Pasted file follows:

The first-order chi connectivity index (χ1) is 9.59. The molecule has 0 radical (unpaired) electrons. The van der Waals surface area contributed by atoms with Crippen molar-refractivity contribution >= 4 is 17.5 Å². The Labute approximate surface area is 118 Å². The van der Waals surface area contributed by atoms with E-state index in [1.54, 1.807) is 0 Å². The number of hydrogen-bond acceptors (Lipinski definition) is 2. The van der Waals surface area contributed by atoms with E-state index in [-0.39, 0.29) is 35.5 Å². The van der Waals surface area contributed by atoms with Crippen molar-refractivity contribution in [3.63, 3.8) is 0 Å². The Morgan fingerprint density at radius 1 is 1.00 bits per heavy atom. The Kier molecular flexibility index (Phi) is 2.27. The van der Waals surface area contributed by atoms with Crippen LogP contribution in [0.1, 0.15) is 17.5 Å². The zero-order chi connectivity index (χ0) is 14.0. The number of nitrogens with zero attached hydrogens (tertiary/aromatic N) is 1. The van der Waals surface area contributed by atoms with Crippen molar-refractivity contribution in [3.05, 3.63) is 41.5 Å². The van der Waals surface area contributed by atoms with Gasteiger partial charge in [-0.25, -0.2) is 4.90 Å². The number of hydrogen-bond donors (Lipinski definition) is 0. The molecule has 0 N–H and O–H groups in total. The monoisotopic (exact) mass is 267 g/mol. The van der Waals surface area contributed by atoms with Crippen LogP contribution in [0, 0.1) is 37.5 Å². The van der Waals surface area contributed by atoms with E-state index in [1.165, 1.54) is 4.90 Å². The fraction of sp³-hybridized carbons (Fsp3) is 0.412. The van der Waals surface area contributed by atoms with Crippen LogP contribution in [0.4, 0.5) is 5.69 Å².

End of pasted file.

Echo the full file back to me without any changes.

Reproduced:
The first-order chi connectivity index (χ1) is 9.59. The molecule has 0 radical (unpaired) electrons. The van der Waals surface area contributed by atoms with Crippen molar-refractivity contribution >= 4 is 17.5 Å². The Labute approximate surface area is 118 Å². The van der Waals surface area contributed by atoms with E-state index in [1.54, 1.807) is 0 Å². The number of hydrogen-bond acceptors (Lipinski definition) is 2. The van der Waals surface area contributed by atoms with E-state index in [-0.39, 0.29) is 35.5 Å². The van der Waals surface area contributed by atoms with Crippen molar-refractivity contribution in [3.63, 3.8) is 0 Å². The Morgan fingerprint density at radius 1 is 1.00 bits per heavy atom. The Kier molecular flexibility index (Phi) is 2.27. The van der Waals surface area contributed by atoms with Crippen LogP contribution in [0.1, 0.15) is 17.5 Å². The zero-order chi connectivity index (χ0) is 14.0. The number of nitrogens with zero attached hydrogens (tertiary/aromatic N) is 1. The van der Waals surface area contributed by atoms with Crippen molar-refractivity contribution in [3.05, 3.63) is 41.5 Å². The van der Waals surface area contributed by atoms with Gasteiger partial charge in [-0.25, -0.2) is 4.90 Å². The number of hydrogen-bond donors (Lipinski definition) is 0. The molecule has 0 N–H and O–H groups in total. The monoisotopic (exact) mass is 267 g/mol. The van der Waals surface area contributed by atoms with Crippen LogP contribution in [0, 0.1) is 37.5 Å². The van der Waals surface area contributed by atoms with E-state index in [1.165, 1.54) is 4.90 Å². The fraction of sp³-hybridized carbons (Fsp3) is 0.412. The van der Waals surface area contributed by atoms with Crippen LogP contribution in [0.4, 0.5) is 5.69 Å².